When You Meet A Roadblock

Hey can we talk?

Temporary training roadblocks.  What have you done with them?  If short on blogging material, I’d love to read it.

We’ve had a couple of excellent rides, there’s been some OK counter canter on shallow loops along the long side and other small parts are coming together.

horse in spring pasture

In between, some really horrid rides.  Not extremely disobedient or dangerous, that’s not how this mare rolls, just unproductive, nagging, (on my part.) and I end up stuck arguing with her about shoulders instead of riding from the leg and focusing on pushing the hand forward.

I’m smart enough to know not every ride is going to be great.

horses getting fat from grass

The girls, getting wide on pasture.

But I’d love to read your posts on which ever roadblocks you’ve pushed through with your horse, and what solved them in the end.  I think it’d be a really fun read!  Fire away!

keeping horses on pasture without foundering

That’s all from the hill.

20 thoughts on “When You Meet A Roadblock

  1. Sounds like you’re getting back into the riding routine. About training roadblocks, I’ll leave that to my riders in the family. 🙂

    Tell Valiosa she looks nice in the plaid, but I’m sure she prefers other color combinations, lol.

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  2. Awwww, Valiosa looks adorable!!!! 🙂 I haven’t encountered too many training road blocks yet (I haven’t been riding for a SUPER long time, just a year and a half) but when I first started, I had such a hard time with my diagonals!!! Thankfully, I’ve gotten that all taken care of now. ❤

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  3. Change a few rides to something completely different than what you normally do. Go trail riding, teach her to long line, drag things, interesting obstacles…anything different then go back to business as usual.

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  4. I claim no expertise but have lots of experience. What I have found to help me (in no particular order):
    1. get a second opinion as to what is going on and develop a plan
    2. stick to the plan.

    #1 is easy for me- #2 is much harder because I’m a great ‘second guesser’

    The other thing is go out of the ring and do something different- trail ride, go to a friends try to find the fun.

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    1. Yes for the second opinion!!! It amazing what a difference it can make, just to have someone else observe what’s going on, and a small, tiny change in the riding can suddenly turn everything into less of an issue.
      I’m with you 🙂 Sticking to the plan is sometimes the hardest!
      Finding the fun is also a huge part of the package, usually the hardest part!

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      1. I am in a pretty intense training program both with Belinda and over the winter with Lou in FL. You are mostly working on your own and with a young horse. So Bravo to you for hard work and persistence.

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  5. All I know are three things…
    Find a way to make sure your horse is forward.
    If you don’t have forward, you can’t have straight.
    If you don’t have straight, you can’t do anything else.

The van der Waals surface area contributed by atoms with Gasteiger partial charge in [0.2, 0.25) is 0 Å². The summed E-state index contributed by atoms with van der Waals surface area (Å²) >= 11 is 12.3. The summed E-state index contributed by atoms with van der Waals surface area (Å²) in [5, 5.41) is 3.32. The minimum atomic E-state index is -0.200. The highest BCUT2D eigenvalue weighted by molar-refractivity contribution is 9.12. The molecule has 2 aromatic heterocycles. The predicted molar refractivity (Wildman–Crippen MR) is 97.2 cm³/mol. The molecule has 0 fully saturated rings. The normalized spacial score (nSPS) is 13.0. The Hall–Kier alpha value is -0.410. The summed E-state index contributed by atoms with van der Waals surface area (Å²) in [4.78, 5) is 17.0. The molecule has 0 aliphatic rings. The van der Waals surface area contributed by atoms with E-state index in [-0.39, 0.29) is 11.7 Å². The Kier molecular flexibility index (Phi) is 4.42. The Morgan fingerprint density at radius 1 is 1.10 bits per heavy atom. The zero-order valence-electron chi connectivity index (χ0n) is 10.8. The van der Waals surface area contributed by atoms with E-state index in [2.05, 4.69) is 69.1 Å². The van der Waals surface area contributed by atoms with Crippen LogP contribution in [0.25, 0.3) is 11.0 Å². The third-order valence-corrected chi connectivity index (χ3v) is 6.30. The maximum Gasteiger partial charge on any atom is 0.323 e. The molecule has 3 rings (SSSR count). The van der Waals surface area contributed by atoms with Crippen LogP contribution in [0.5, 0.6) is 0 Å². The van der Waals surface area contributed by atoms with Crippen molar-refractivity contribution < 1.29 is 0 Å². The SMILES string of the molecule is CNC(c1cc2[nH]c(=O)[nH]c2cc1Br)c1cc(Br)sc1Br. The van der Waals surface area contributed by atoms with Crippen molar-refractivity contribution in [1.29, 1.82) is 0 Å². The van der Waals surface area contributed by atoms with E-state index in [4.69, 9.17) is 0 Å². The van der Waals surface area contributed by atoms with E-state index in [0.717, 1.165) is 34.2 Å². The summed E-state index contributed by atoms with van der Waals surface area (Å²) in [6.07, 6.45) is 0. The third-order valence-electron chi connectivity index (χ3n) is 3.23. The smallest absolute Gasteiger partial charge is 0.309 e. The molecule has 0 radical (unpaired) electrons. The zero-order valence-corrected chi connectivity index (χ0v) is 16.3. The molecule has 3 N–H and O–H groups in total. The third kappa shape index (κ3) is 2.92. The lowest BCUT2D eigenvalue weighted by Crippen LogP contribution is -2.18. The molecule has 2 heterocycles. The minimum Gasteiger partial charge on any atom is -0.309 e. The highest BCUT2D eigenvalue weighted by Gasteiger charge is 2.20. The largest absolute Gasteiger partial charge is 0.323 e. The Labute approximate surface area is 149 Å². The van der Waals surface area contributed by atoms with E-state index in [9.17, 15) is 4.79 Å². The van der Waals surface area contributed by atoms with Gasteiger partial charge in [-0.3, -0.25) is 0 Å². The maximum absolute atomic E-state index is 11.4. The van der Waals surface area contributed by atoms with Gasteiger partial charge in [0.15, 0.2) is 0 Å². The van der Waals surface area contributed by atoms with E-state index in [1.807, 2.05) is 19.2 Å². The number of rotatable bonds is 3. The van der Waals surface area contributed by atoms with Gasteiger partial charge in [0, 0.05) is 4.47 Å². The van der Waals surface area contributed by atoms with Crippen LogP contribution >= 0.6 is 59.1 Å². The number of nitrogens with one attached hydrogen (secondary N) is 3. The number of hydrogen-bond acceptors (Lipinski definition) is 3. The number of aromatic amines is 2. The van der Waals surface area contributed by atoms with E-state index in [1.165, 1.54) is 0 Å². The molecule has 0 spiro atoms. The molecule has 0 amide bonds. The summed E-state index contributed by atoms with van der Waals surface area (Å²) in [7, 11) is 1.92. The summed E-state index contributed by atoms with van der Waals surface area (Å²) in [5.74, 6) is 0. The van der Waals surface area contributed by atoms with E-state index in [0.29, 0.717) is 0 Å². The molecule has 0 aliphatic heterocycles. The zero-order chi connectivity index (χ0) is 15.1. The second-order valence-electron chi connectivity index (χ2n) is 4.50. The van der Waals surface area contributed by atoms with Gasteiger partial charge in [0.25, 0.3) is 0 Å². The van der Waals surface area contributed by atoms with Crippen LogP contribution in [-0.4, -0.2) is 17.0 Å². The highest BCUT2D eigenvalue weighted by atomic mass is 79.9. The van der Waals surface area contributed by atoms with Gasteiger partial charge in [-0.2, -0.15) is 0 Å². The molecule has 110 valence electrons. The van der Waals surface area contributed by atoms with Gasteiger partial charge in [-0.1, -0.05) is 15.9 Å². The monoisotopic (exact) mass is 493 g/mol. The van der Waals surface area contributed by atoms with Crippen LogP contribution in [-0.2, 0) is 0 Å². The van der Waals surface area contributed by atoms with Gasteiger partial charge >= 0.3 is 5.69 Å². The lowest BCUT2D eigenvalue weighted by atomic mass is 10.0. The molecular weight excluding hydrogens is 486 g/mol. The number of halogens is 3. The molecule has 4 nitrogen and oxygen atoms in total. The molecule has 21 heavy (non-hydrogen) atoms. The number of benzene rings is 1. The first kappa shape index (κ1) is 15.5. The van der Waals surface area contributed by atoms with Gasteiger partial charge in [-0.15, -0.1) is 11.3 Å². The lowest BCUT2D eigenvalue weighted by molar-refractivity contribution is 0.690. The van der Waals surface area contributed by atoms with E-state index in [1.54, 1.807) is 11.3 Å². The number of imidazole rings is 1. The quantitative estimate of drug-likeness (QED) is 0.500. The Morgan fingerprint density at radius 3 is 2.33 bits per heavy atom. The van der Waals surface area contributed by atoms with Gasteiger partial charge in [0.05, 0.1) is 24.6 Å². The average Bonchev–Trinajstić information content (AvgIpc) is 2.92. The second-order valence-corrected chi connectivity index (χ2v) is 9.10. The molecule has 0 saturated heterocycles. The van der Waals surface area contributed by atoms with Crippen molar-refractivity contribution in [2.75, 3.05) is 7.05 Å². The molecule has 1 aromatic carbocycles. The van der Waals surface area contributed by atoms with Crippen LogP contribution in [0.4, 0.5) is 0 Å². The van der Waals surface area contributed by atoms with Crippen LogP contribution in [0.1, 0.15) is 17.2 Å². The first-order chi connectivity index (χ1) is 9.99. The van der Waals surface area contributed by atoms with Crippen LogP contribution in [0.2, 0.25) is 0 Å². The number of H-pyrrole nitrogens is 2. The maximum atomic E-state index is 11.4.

I’m still working on forward…

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    1. You and me both!
      I’ve figured out that cantering early does no good for this mare. However, it’s after the canter that we can get some really nice forward trot, it helps to get that back swinging. At the end of our rides is when I’m often the very most happy with her. She’ll be breathing really well and I can feel that nice “push” from her. But I’ve yet to figure out how to get there sooner. There’s got to be a way, right!?
      Then again, if I ask for it too early, she’ll tense against it and get cranky. I’m sure you’ve experienced some of the same.
      We’ll both have to keep working on just the right balance.

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      1. I do get the early “after the canter” effect with Charm. Some horses are just that way–you’re supposed to “warm them up” slowly, but my crazy mare does much better if you skip the slowly part and just go for it. Maybe Charm should have a talk with Valiosa?

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        1. My favorite is the “oh so lazy” then suddenly waking up the next day when offered trot poles on the lunge line and suddenly jumping over three of them. Well, actually two of them, landing in the middle of number three… Youth 😉

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      1. I can imagine! You always must be on your guard! A friend of mine bought a 7 year old gelding who may have been gelded a little late and was very mouthy. Always wanted something in his mouth. She took him to a trainer and I was amazed at how quickly the trainer got that horse to respect her space! Without hurting the horse, just demanding respect by flipping the very soft lead rope is a special way that it would flap against the horses cheek as she walked determinedly toward the horse. The horse backed up so fast it almost sat down. The woman trainer was just a little thing but had that Tennessee Walker completely showing her respect without showing any fear. The demonstration was fascinating. There was no anger involved, just communication through body language and the lead rope skillfully handled!

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